Strauss Law Offices, LLC
Strauss Law Offices, LLC
Personal Injury Requires Personal Attention
Serving People Across New Jersey And New York

We are working remotely during these trying times to make sure we can still support you in all your legal matters. Please know you can call us or schedule online appointments for any of your legal matters. Be well and stay safe.

Are surgical errors more common than you might think?

Each day, people throughout New Jersey receive surgery for a wide range of conditions. Whether you’re undergoing surgery for cosmetic reasons or to improve your health, these procedures involve placing a lot of trust in your practitioners. Because of that, it can be understandably shocking if you’re the victim of a surgical error.

The shocking prevalence of surgical errors

The medical malpractice insurer Coverys published a study after spending five years analyzing medical negligence claims closed from 2014 to 2018. This company found that surgical errors accounted for 25% of all closed claims, second only to claims involving misdiagnoses.

This same study found that 78% of the over 2,500 claims involved performance-related errors during a surgical procedure. Of all the specialties involved in this study, general surgeries resulted in 22% of malpractice claims. Slightly below that was orthopedic surgery, causing 17% of these claims.

Out of all of these claims, 29% of patients experienced “permanent significant” injuries from surgical errors. Sadly, 9% of these botched surgeries resulted in a patient’s death.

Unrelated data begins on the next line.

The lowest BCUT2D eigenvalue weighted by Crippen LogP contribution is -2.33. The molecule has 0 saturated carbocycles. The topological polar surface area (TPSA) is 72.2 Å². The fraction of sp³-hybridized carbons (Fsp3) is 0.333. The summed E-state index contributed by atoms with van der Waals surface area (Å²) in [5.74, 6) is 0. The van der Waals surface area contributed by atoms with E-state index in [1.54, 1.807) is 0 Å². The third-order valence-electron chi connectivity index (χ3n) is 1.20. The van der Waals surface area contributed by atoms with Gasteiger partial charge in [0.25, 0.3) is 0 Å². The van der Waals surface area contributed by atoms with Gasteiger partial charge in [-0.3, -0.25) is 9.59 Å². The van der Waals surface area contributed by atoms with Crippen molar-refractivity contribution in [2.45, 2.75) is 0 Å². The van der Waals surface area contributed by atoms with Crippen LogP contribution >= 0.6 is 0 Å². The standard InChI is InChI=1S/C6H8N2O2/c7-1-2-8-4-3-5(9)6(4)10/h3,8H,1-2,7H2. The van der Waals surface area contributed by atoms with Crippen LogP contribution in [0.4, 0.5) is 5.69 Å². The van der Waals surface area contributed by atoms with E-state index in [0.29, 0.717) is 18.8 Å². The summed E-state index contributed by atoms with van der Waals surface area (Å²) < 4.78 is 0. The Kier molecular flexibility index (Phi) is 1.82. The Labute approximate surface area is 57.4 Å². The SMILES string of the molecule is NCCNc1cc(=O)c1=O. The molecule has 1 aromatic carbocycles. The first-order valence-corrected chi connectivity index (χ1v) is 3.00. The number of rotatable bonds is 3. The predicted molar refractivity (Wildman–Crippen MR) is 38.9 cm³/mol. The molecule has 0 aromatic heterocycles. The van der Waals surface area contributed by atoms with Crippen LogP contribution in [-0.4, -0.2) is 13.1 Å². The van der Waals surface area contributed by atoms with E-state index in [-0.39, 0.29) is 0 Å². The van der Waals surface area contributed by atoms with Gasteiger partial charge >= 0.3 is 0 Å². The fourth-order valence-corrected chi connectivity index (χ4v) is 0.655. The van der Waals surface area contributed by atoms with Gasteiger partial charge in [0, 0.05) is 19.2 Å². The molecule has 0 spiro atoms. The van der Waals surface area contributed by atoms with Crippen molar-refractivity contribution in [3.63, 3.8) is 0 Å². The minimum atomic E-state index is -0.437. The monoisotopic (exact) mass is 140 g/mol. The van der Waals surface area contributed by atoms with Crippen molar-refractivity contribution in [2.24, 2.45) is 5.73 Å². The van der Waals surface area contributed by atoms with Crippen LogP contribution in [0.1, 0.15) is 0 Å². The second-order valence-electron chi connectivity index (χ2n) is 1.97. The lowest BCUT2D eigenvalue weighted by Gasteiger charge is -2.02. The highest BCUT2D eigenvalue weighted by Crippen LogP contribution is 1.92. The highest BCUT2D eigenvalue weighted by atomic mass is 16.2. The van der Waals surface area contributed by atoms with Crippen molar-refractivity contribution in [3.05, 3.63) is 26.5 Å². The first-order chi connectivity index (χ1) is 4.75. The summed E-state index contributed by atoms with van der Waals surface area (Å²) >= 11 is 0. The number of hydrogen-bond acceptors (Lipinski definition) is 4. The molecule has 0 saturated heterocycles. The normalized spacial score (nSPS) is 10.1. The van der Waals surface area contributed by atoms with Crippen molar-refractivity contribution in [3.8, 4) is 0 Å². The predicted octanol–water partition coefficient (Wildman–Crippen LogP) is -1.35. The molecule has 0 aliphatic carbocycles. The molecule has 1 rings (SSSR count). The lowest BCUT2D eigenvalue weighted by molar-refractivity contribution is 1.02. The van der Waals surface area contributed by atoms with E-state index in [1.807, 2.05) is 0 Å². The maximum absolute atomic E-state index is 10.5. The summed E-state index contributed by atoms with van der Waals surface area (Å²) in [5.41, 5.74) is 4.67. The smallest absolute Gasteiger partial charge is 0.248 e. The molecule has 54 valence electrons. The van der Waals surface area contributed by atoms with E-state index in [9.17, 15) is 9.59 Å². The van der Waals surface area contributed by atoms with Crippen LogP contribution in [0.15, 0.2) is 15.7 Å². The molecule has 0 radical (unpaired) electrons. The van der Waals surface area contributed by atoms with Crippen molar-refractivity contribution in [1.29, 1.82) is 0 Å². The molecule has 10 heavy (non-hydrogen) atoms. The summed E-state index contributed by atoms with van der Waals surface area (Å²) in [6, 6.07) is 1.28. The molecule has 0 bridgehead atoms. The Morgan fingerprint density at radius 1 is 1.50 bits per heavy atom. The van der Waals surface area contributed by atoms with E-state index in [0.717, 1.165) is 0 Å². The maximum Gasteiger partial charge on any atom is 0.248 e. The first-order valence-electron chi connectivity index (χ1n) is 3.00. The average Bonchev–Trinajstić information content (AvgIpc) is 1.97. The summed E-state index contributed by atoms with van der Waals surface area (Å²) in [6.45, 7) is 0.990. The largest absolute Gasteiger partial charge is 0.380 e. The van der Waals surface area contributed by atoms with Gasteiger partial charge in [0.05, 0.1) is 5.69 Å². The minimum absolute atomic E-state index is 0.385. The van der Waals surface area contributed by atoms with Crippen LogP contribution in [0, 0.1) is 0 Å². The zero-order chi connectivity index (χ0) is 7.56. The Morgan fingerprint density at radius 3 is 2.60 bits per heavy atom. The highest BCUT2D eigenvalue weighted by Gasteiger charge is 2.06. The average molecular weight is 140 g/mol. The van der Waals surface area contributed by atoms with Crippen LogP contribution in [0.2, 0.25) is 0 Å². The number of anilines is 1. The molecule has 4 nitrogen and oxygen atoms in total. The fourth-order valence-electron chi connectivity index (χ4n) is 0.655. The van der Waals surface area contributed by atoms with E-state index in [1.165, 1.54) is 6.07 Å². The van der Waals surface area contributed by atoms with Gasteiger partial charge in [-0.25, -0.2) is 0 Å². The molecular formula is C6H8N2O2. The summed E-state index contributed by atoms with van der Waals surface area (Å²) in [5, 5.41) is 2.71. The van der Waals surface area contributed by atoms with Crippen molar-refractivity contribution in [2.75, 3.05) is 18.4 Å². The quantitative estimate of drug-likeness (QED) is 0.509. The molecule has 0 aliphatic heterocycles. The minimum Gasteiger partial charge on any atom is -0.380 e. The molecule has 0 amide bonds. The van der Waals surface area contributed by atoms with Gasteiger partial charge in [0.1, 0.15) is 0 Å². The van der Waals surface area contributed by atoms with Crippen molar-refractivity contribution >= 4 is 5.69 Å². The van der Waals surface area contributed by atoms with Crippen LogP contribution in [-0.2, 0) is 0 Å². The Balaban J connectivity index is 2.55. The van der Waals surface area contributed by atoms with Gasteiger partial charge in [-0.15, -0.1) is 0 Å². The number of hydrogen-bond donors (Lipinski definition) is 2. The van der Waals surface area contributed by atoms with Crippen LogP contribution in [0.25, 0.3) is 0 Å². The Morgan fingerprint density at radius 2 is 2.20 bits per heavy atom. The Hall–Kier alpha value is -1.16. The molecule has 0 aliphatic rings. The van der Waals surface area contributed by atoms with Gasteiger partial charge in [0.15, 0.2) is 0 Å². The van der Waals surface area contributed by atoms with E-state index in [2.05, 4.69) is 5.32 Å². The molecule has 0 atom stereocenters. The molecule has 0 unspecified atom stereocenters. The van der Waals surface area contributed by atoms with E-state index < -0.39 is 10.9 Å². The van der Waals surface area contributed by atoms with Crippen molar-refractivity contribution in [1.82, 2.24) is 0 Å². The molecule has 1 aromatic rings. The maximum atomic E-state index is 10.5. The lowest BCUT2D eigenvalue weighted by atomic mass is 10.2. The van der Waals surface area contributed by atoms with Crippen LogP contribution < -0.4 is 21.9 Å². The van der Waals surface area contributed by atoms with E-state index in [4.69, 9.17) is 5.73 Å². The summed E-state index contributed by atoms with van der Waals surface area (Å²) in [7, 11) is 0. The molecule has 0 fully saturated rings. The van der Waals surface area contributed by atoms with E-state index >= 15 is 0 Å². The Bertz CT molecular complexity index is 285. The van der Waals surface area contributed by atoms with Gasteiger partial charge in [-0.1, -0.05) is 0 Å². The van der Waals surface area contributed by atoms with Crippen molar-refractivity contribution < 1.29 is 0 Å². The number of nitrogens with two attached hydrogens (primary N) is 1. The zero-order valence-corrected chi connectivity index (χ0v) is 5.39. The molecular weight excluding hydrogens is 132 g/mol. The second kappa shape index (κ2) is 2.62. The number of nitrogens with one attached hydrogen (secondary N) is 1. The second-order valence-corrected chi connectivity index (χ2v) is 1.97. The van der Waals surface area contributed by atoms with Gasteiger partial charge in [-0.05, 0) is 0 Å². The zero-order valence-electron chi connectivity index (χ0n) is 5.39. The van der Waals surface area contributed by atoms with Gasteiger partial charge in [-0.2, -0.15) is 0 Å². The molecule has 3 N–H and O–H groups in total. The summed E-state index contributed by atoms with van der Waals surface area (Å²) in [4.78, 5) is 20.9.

What experts feel can reduce errors in the operating room

At the end of the study, the authors mentioned ways for surgeons to reduce surgical errors. One of these tips was to have an operating room that’s free from all distractions. Some of the distractions surgeons deal with are smartphone alerts, distracting music and too much traffic in an operating room.

Another tip mentioned in this study was having operating rooms in hospitals adopt the sterile cockpit rule used in aviation. This regulation involves having everyone stop performing any non-essential duties during high-risk activities. Applying these regulations to operating rooms would mean all non-essential activities would cease until a surgical procedure is complete.

As you can see, surgical errors are more prevalent than you might think. To avoid being the victim of medical malpractice, research the surgeon who is performing your procedure. If something doesn’t feel right, consider putting off the procedure or finding another surgeon.